Ebola scare: Flight attendants told to be careful with bodily fluids

The Assn. of Flight Attendants has warned its members to be careful with bodily fluids in the wake of an Ebola outbreak in West Africa.
(Courtney Perry / McClatchy)

As health officials continue to monitor passengers who flew on two planes with an Ebola-infected flier, a flight attendants union has urged its members to be extra cautious handling bodily fluids.

The Assn. of Flight Attendants warned its 60,000 members on 19 airlines to be on the lookout for passengers exhibiting symptoms of Ebola, which has killed thousands in West Africa.

“Persons infected with the Ebola virus may exhibit symptoms such as a high fever, severe headache, nausea and/or abdominal pain,” the notice on the union’s Web page says. “If you observe these symptoms, report any concerns of a potentially infectious passenger to the captain and follow the reporting procedures as outlined by your airline.”


“Additionally, all bodily fluids should be treated as if they are known to be contagious.”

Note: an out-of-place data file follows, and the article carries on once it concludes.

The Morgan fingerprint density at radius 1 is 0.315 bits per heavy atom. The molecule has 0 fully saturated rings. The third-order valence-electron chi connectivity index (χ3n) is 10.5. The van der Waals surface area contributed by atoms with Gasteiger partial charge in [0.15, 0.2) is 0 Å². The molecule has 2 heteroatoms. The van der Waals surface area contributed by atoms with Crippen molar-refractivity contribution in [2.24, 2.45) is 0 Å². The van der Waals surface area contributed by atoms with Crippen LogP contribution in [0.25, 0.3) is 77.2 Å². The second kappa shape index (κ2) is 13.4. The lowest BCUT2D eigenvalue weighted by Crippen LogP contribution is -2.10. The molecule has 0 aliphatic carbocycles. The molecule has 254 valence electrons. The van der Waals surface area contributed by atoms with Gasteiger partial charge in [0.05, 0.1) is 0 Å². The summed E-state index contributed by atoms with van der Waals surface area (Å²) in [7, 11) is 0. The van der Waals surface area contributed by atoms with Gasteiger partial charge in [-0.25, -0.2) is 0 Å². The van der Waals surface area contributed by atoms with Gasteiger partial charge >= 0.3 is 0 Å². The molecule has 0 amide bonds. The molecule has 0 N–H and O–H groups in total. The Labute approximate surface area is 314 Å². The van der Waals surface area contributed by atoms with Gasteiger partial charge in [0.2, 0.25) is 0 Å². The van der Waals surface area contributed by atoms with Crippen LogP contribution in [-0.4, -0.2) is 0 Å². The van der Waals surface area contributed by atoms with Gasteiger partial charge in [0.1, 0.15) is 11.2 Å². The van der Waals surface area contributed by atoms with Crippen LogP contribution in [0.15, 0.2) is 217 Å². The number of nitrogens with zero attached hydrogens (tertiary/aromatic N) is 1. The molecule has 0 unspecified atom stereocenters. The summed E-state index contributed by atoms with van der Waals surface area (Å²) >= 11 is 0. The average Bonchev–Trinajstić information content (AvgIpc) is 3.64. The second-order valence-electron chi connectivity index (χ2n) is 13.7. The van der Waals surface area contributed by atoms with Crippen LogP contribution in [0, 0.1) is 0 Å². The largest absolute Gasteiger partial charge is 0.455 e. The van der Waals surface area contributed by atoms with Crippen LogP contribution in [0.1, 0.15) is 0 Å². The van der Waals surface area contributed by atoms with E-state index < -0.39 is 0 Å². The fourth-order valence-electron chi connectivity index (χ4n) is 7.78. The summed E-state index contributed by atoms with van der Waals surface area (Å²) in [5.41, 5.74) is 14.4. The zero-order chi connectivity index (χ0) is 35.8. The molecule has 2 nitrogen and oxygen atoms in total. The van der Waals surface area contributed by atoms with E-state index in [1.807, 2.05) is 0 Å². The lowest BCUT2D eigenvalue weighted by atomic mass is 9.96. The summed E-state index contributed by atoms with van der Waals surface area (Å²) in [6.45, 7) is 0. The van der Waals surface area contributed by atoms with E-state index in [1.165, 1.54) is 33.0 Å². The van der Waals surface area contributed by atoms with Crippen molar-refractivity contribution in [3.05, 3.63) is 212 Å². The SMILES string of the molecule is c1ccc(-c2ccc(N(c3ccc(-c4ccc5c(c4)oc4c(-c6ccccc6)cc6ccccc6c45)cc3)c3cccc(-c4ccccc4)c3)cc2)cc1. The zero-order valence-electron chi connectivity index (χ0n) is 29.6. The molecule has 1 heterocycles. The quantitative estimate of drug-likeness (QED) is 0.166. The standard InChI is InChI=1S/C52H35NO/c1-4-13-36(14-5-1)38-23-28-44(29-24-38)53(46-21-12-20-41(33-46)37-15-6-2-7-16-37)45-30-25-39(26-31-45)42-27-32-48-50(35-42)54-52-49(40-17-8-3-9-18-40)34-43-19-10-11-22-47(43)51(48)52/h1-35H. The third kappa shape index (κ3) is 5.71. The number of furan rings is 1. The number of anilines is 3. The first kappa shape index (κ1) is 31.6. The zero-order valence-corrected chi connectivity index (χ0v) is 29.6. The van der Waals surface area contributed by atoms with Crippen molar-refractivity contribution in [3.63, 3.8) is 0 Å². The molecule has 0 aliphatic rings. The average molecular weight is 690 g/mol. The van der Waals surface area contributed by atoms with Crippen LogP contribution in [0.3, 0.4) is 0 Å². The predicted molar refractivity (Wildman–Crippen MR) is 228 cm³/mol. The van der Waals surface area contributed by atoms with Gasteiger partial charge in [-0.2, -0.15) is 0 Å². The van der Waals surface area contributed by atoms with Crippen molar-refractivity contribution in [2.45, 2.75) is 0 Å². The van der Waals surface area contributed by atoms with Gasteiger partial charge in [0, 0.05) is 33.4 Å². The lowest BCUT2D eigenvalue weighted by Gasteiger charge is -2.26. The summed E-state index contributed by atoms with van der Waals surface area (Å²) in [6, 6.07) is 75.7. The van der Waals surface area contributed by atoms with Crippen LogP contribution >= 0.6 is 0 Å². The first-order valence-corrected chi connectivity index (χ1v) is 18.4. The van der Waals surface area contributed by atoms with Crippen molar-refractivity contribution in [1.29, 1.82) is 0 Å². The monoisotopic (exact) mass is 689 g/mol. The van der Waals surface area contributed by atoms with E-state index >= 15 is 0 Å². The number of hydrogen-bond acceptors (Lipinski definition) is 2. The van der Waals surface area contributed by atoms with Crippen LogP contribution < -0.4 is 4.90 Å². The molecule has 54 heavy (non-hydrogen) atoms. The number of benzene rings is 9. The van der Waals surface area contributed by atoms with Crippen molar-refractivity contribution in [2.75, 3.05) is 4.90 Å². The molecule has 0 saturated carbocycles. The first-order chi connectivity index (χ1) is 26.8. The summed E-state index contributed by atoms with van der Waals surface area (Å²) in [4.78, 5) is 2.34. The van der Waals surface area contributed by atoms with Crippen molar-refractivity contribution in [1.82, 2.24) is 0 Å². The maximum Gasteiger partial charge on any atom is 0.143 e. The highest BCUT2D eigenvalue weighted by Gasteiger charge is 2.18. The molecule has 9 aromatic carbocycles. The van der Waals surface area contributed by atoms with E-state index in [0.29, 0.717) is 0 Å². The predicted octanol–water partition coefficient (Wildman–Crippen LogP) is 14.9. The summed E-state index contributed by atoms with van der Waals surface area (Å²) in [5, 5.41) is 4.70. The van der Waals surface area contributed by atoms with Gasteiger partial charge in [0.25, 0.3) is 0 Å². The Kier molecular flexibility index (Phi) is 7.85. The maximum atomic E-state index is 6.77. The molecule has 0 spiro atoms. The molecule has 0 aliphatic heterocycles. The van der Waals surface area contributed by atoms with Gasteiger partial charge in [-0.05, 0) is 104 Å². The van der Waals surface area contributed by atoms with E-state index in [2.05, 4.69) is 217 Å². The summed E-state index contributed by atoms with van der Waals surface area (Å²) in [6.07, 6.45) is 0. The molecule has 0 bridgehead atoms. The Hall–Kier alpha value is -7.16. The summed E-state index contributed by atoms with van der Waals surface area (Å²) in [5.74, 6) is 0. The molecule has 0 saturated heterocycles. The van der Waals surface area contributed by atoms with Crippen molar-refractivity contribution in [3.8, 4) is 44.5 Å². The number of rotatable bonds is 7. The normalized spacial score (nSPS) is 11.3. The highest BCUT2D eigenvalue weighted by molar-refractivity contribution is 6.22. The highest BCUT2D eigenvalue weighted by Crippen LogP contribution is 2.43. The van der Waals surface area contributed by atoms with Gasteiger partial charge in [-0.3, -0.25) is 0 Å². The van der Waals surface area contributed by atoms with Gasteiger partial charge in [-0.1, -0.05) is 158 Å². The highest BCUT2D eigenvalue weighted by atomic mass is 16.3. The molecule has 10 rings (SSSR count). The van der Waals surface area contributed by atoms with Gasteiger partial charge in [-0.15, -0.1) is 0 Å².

The notice also reminds flight attendants that the Centers for Disease Control and Prevention says the risk of contracting Ebola simply by flying in the same plane as an infected flier is very low.

Asked if flight attendants are fearful of contracting the disease, a spokeswoman for the union said: “Flight attendants are very aware of this situation and remain vigilant. As first responders, flight attendants are prepared to handle these type of situations, just like they did with H1N1 and SARS,” spokeswoman Corey Caldwell said, referring to past outbreaks of swine flu and severe acute respiratory syndrome, respectively.

The CDC reported over the weekend that a sick passenger on a flight from Brussels to Newark, N.J., was tested and found not to be infected with Ebola. “The patient was discharged from the emergency department feeling well,” the agency said.

A Liberian man flew to the U.S. via Brussels Sept. 20 on two United Airlines flights and was diagnosed with Ebola days later in the U.S. He is being treated at a Dallas hospital. Other passengers on those flights are being monitored.

Meanwhile, the Air Line Pilots Assn. International, which represents 51,000 pilots from 31 airlines, said it has “full confidence in the air travel procedures currently in place related to the Ebola outbreak.”

“Airports in countries affected by the Ebola virus are screening airline passengers, and various U.S. government agencies are working to monitor individuals arriving in the United States from affected international airports,” the group said.


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